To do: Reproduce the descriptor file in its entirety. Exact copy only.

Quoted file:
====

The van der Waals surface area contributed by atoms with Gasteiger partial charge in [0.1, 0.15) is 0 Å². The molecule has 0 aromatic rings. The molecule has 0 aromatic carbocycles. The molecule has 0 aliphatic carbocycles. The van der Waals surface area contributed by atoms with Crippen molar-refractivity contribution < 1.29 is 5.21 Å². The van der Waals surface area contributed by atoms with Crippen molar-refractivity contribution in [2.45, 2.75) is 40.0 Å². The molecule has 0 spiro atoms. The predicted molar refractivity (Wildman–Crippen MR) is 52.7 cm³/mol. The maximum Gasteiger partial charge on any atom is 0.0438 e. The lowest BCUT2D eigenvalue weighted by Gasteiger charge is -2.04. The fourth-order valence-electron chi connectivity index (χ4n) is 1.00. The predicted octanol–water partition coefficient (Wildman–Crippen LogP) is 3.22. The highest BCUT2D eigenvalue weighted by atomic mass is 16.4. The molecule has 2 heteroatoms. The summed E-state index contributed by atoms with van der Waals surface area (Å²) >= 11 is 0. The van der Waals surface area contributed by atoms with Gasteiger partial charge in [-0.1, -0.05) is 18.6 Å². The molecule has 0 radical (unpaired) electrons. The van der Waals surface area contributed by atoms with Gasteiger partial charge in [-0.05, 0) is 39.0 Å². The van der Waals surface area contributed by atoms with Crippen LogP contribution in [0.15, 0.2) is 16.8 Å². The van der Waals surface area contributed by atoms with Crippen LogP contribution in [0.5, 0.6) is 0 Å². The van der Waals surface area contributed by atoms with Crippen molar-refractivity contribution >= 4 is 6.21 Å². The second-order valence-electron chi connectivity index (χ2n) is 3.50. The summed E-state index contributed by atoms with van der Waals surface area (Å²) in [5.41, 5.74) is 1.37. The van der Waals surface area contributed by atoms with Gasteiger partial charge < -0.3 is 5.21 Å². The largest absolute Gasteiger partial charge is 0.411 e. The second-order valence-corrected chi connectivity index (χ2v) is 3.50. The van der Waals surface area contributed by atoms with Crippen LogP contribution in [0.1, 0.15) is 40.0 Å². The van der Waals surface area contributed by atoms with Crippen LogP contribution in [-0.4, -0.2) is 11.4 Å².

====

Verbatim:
The van der Waals surface area contributed by atoms with Gasteiger partial charge in [0.1, 0.15) is 0 Å². The molecule has 0 aromatic rings. The molecule has 0 aromatic carbocycles. The molecule has 0 aliphatic carbocycles. The van der Waals surface area contributed by atoms with Crippen molar-refractivity contribution < 1.29 is 5.21 Å². The van der Waals surface area contributed by atoms with Crippen molar-refractivity contribution in [2.45, 2.75) is 40.0 Å². The molecule has 0 spiro atoms. The predicted molar refractivity (Wildman–Crippen MR) is 52.7 cm³/mol. The maximum Gasteiger partial charge on any atom is 0.0438 e. The lowest BCUT2D eigenvalue weighted by Gasteiger charge is -2.04. The fourth-order valence-electron chi connectivity index (χ4n) is 1.00. The predicted octanol–water partition coefficient (Wildman–Crippen LogP) is 3.22. The highest BCUT2D eigenvalue weighted by atomic mass is 16.4. The molecule has 2 heteroatoms. The summed E-state index contributed by atoms with van der Waals surface area (Å²) >= 11 is 0. The van der Waals surface area contributed by atoms with Gasteiger partial charge in [-0.1, -0.05) is 18.6 Å². The molecule has 0 radical (unpaired) electrons. The van der Waals surface area contributed by atoms with Gasteiger partial charge in [-0.05, 0) is 39.0 Å². The van der Waals surface area contributed by atoms with Crippen LogP contribution in [0.15, 0.2) is 16.8 Å². The van der Waals surface area contributed by atoms with Crippen LogP contribution in [0.5, 0.6) is 0 Å². The van der Waals surface area contributed by atoms with Crippen molar-refractivity contribution >= 4 is 6.21 Å². The second-order valence-electron chi connectivity index (χ2n) is 3.50. The summed E-state index contributed by atoms with van der Waals surface area (Å²) in [5.41, 5.74) is 1.37. The van der Waals surface area contributed by atoms with Gasteiger partial charge < -0.3 is 5.21 Å². The largest absolute Gasteiger partial charge is 0.411 e. The second-order valence-corrected chi connectivity index (χ2v) is 3.50. The van der Waals surface area contributed by atoms with Crippen LogP contribution in [0.1, 0.15) is 40.0 Å². The van der Waals surface area contributed by atoms with Crippen LogP contribution in [-0.4, -0.2) is 11.4 Å².